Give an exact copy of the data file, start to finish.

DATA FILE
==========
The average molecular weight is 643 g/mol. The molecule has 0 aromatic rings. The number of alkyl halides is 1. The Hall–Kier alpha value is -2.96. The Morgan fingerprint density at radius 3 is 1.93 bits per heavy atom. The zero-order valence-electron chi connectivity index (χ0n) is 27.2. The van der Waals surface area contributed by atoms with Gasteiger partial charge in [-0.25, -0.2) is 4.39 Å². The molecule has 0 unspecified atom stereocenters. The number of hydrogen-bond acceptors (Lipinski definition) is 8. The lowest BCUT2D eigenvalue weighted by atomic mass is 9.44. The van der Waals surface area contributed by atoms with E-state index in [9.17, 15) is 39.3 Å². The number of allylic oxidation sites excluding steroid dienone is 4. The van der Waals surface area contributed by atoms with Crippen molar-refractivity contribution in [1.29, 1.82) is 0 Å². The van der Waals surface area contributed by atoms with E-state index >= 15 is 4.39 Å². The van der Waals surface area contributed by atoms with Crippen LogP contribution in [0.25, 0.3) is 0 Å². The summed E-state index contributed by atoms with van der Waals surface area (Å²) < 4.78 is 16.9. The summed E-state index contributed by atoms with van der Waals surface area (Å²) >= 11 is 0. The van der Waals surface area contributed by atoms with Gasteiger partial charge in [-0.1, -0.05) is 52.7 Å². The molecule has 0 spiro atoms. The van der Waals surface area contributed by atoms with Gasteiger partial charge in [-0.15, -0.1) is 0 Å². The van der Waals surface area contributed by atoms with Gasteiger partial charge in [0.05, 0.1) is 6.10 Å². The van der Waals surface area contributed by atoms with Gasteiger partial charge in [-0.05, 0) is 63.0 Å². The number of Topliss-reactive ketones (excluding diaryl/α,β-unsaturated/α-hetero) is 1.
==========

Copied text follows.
The average molecular weight is 643 g/mol. The molecule has 0 aromatic rings. The number of alkyl halides is 1. The Hall–Kier alpha value is -2.96. The Morgan fingerprint density at radius 3 is 1.93 bits per heavy atom. The zero-order valence-electron chi connectivity index (χ0n) is 27.2. The van der Waals surface area contributed by atoms with Gasteiger partial charge in [-0.25, -0.2) is 4.39 Å². The molecule has 0 unspecified atom stereocenters. The number of hydrogen-bond acceptors (Lipinski definition) is 8. The lowest BCUT2D eigenvalue weighted by atomic mass is 9.44. The van der Waals surface area contributed by atoms with E-state index in [9.17, 15) is 39.3 Å². The number of allylic oxidation sites excluding steroid dienone is 4. The van der Waals surface area contributed by atoms with Crippen molar-refractivity contribution in [1.29, 1.82) is 0 Å². The van der Waals surface area contributed by atoms with E-state index >= 15 is 4.39 Å². The van der Waals surface area contributed by atoms with Crippen LogP contribution in [0.25, 0.3) is 0 Å². The summed E-state index contributed by atoms with van der Waals surface area (Å²) < 4.78 is 16.9. The summed E-state index contributed by atoms with van der Waals surface area (Å²) >= 11 is 0. The van der Waals surface area contributed by atoms with Gasteiger partial charge in [-0.1, -0.05) is 52.7 Å². The molecule has 0 spiro atoms. The van der Waals surface area contributed by atoms with Gasteiger partial charge in [-0.15, -0.1) is 0 Å². The van der Waals surface area contributed by atoms with Gasteiger partial charge in [0.05, 0.1) is 6.10 Å². The van der Waals surface area contributed by atoms with Gasteiger partial charge in [-0.05, 0) is 63.0 Å². The number of Topliss-reactive ketones (excluding diaryl/α,β-unsaturated/α-hetero) is 1.